Robert Louis Stevenson has told a story of one day when he was on a walking tour in Fife, he came upon a man who was cleaning the dung out of a byre, and getting into conversation with him discovered he was a man with wide knowledge of literature and poetry. So he remarked to him: "Don't you find this kind of life wearisome?" And the man replied, "He that has something ayont need never be weary." To have some interest other than our daily task to occupy our minds and take us away from things is of great importance for men and women who carry high responsibility. Winston Churchill had many delightful interests which brought him rest of heart and refreshment of mind in days when the conflict of life threatened to break him down. For one thing he had a very happy home. Lady Churchill brought harmony and love and peace to him, and speaking of his marriage in one of his books he remarks: "We were happy ever after." At the age of 40 he took up painting in water colours, at a time when he had suffered a severe blow by being left out of office in the newly formed government in 1915. And ever after painting provided a distraction which, without tiring the bcdy, brought him an interest that took his mind away from the cynical world of political enmity. And among the many tributes paid to him during the past two weeks, one comes from Sir Charles Wheeler, president of the Royal Academy, who says "Churchill became a distinguished amateur painter, and his work was so good that he often stepped over the boundaries of amateur into more professional territory". He also found great delight in work like brick-laying, joinery, and in reading great books. Farming and horse-racing were also among his relaxations in his 70's. "He that has something ayont need never be weary". Churchill never was even in the darkest and most disappointing days, and I can think of a lot of people who might have been saved living in despair and resentment against life, if they had in earlier days cultivated some healthy interest, something to fall back upon when the things we have been toiling to achieve fail us, as so often they do.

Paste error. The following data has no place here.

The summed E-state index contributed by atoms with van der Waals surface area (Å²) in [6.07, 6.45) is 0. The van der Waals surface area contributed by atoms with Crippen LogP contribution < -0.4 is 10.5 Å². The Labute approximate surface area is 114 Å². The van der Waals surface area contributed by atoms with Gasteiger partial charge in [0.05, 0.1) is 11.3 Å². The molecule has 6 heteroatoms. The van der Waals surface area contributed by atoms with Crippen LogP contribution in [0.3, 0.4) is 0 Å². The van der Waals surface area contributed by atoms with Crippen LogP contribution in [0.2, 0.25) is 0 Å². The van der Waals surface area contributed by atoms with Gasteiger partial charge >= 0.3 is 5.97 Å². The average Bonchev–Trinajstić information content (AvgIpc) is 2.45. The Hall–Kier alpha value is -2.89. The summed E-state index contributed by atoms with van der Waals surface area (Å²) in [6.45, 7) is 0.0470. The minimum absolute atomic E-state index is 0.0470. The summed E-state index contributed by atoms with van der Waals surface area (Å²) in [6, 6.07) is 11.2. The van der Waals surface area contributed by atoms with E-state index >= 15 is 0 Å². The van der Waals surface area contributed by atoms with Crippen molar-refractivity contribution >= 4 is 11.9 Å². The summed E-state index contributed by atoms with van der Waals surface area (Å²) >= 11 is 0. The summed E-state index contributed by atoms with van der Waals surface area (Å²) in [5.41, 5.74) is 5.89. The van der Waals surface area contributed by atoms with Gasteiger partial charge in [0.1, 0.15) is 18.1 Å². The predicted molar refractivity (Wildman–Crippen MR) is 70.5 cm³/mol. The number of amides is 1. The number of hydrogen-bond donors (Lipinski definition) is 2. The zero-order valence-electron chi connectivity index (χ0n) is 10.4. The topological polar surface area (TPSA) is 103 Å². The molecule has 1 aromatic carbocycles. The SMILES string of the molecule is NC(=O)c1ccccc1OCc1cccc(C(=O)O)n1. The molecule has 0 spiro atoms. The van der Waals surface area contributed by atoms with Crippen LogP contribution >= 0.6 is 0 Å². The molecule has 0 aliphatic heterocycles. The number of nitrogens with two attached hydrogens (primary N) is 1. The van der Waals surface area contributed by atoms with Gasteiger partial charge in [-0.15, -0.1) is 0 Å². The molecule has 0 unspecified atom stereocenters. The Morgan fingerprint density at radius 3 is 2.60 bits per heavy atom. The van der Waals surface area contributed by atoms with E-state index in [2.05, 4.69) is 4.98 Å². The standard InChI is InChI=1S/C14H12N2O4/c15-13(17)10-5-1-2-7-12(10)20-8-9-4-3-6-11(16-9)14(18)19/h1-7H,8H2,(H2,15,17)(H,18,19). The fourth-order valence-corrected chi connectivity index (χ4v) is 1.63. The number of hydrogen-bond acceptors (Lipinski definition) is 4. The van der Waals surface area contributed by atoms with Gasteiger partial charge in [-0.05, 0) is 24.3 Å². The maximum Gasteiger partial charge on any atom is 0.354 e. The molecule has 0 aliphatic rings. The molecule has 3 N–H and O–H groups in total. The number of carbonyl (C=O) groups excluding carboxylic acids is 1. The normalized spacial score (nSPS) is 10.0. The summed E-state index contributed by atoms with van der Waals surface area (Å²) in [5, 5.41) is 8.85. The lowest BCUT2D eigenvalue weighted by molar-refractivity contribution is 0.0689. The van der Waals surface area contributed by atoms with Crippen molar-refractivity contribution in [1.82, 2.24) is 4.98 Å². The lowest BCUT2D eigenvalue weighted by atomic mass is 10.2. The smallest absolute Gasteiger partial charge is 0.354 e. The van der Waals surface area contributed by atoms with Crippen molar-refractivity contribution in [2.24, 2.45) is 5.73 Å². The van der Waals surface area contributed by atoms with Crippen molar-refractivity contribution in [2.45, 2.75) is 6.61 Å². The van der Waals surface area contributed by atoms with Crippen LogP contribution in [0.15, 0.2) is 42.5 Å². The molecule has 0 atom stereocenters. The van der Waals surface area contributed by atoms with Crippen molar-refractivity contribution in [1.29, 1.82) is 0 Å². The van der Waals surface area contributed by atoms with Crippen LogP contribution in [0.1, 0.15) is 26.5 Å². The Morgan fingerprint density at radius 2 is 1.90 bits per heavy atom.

Lord Avon in his tribute to Sir Winston Churchill, suggests the best kind of memorial would be to institute a Churchill Day in the calendar. It is a very good suggestion. Churchill was born on St. Andrew's Day, and this would mean him sharing a day in the calendar with another brave man. For St. Andrew is remembered for his courage. That is why Russia, a country that shares with Scotland having Andrew as patron saint, holds the Order of St. Andrew as the highest order that can be bestowed upon any of its sons for bravery. To remember these two great and brave men on the same day of the year would help many to emulate their faith and courage, and in doing so they would not fail to inflame a like faith and courage in the lives of those around them.

Church Services and Activities in February and March

On Sunday, 14th February, I am taking the Morning Service at Castleton, and the Morning Service in the Old Parish Church, Langholm, will be conducted by the Revd. A. R. Alexander, M.A. On Sunday, 21st March the United Service will be in the Old Parish, when we will have the Langholm Town Band providing the music.

Youth Club and Centre